I am wanting to develop a web service (classic client/server) where the server is not trusted, so is kept (cryptographically) ignorant about the actual content/messages.

Obviously, if you don't trust the server, then you shouldn't trust any client that server hands you. So our client would have "no moving parts" - that is, one composed entirely of static files (no PHP/Ruby/whatever, no database), just a bundle of JS/HTML/CSS to be distributed separately.

A client like this could run locally on people's computers, or as a GitHub page, or via any webserver. The idea is that more people are capable of extracting a ZIP onto their computer (or using simple FTP) than would ever be likely to host their own server or configuring a database appropriately.

I'm not trying to guard against being individually targeted - I'm trying to guard against a single centralised point of attack, so every client would have to be compromised individually to get the messages for a particular user/group.

What would be the security implications/drawbacks of a setup like this?

Clarification: the method by which the ZIP of the client is obtained is not the issue I'm interested in. Technologies already exist for that (public-key signatures of hashes, et cetera). The issue of "How do I make sure I have a good copy of the client" is completely equivalent to "How do I make sure I have a good copy of my browser/Cygwin/antivirus" - I'm not interested in any concerns about this that could also be applied to installing FireFox, for instance.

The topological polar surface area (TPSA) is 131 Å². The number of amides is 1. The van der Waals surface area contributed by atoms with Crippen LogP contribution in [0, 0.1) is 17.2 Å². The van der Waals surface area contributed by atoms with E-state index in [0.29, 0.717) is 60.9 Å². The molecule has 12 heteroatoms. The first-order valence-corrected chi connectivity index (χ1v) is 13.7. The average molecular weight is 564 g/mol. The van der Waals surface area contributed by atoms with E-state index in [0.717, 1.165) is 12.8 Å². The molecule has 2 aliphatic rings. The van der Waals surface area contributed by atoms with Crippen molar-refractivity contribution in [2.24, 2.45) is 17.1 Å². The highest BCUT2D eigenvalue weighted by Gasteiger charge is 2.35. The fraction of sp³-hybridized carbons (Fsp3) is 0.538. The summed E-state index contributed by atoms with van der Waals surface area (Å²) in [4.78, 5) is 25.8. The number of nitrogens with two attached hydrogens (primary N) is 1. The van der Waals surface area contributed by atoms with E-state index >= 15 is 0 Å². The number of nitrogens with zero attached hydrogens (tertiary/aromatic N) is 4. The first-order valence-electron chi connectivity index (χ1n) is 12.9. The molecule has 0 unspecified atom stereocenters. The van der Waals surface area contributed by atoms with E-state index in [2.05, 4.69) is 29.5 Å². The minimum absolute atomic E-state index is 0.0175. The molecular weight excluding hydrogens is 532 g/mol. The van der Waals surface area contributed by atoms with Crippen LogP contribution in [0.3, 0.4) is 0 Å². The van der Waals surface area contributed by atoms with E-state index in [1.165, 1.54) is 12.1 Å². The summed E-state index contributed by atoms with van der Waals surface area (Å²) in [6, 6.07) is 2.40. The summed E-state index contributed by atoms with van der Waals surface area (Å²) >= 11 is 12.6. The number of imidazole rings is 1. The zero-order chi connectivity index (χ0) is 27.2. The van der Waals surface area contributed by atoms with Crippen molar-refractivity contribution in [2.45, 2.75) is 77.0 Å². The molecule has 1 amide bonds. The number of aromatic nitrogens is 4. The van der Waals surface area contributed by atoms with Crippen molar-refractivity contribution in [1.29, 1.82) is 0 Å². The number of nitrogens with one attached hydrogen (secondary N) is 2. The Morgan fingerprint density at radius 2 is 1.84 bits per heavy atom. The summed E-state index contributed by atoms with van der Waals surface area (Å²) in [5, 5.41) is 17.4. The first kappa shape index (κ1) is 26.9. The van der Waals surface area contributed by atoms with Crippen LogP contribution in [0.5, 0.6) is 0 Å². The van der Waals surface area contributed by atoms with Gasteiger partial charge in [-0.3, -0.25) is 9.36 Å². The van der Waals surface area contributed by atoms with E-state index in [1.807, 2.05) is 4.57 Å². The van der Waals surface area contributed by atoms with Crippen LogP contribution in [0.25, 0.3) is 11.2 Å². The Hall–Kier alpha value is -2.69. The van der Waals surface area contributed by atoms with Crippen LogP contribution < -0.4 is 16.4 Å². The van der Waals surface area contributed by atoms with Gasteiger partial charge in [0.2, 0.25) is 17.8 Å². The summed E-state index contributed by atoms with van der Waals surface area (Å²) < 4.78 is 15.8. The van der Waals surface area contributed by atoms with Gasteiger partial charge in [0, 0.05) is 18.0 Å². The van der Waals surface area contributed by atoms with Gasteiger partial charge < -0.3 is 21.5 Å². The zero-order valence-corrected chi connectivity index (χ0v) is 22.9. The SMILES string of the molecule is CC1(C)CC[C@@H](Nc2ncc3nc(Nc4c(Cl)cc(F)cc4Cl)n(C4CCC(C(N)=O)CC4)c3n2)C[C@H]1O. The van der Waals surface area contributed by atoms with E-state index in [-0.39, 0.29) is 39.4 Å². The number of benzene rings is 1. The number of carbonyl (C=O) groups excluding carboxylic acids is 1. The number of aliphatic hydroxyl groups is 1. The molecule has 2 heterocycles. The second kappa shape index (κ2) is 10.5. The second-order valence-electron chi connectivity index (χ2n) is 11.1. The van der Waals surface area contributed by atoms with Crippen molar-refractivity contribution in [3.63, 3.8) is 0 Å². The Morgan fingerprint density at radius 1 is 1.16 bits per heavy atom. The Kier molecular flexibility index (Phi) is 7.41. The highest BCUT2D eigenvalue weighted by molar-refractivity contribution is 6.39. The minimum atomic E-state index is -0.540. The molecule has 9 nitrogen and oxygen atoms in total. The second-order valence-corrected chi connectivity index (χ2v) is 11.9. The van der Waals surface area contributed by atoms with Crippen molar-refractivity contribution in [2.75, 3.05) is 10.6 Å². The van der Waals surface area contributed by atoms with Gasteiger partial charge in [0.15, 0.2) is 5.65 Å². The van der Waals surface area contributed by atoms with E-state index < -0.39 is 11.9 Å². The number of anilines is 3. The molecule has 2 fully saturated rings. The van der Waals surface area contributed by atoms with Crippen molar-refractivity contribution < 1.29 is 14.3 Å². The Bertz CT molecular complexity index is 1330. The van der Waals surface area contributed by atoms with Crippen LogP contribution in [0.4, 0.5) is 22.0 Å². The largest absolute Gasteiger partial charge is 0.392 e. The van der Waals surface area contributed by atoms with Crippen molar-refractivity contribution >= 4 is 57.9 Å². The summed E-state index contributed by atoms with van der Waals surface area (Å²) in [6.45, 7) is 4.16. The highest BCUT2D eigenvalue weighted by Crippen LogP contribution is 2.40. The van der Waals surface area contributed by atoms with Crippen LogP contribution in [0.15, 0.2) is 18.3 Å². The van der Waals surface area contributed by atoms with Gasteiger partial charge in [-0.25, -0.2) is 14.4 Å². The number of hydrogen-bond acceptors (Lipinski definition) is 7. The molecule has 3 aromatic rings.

What I'm interested in is any security issues with the setup, assuming that a verified version of the client is available.

P.S. - I'm aware that JavaScript crypto is frowned upon (example article here). However, the criticisms seem to be:

  1. You rely on obtaining a secure client from the untrusted server
  2. JavaScript code can't be sure that the VM running it is secure

#1 is exactly what I'm trying to tackle here, and for #2: if your browser's JavaScript VM is dodgy, then all websites are unsafe, as well as your credit-card details.

  • 1
    If you don't trust the server providing the client, what is to prevent the server from altering the client to send the information back to it? If they have to get the client elsewhere, why limit it to web technologies when native can do a far more secure and efficient job? – AJ Henderson Nov 4 '13 at 17:57
  • (1) Second paragraph, first sentence - I don't get the client from the server. – cloudfeet Nov 4 '13 at 18:04
  • (2) Web technologies are sandboxed - the user can be fairly confident that however corrupt it is, an HTML file can't do any actual damage to the rest of their system. – cloudfeet Nov 4 '13 at 18:05
  • Also, I do want this to be possibly available from anywhere - like checking email/Facebook at a friend's house. For that, you need it to be web-accessible - so I'm also trying to make self-hosting the client as simple as possible (static files, no other requirements/config). – cloudfeet Nov 4 '13 at 18:09
  • 1
    ok, sure, but you still need to get the client from somewhere and that server ends up being trusted since it is the source of the client. The only way around that would be to use existing technologies and let someone build their own client based on an open protocol. – AJ Henderson Nov 4 '13 at 18:14

Your Answer

By clicking “Post Your Answer”, you agree to our terms of service, privacy policy and cookie policy

Browse other questions tagged or ask your own question.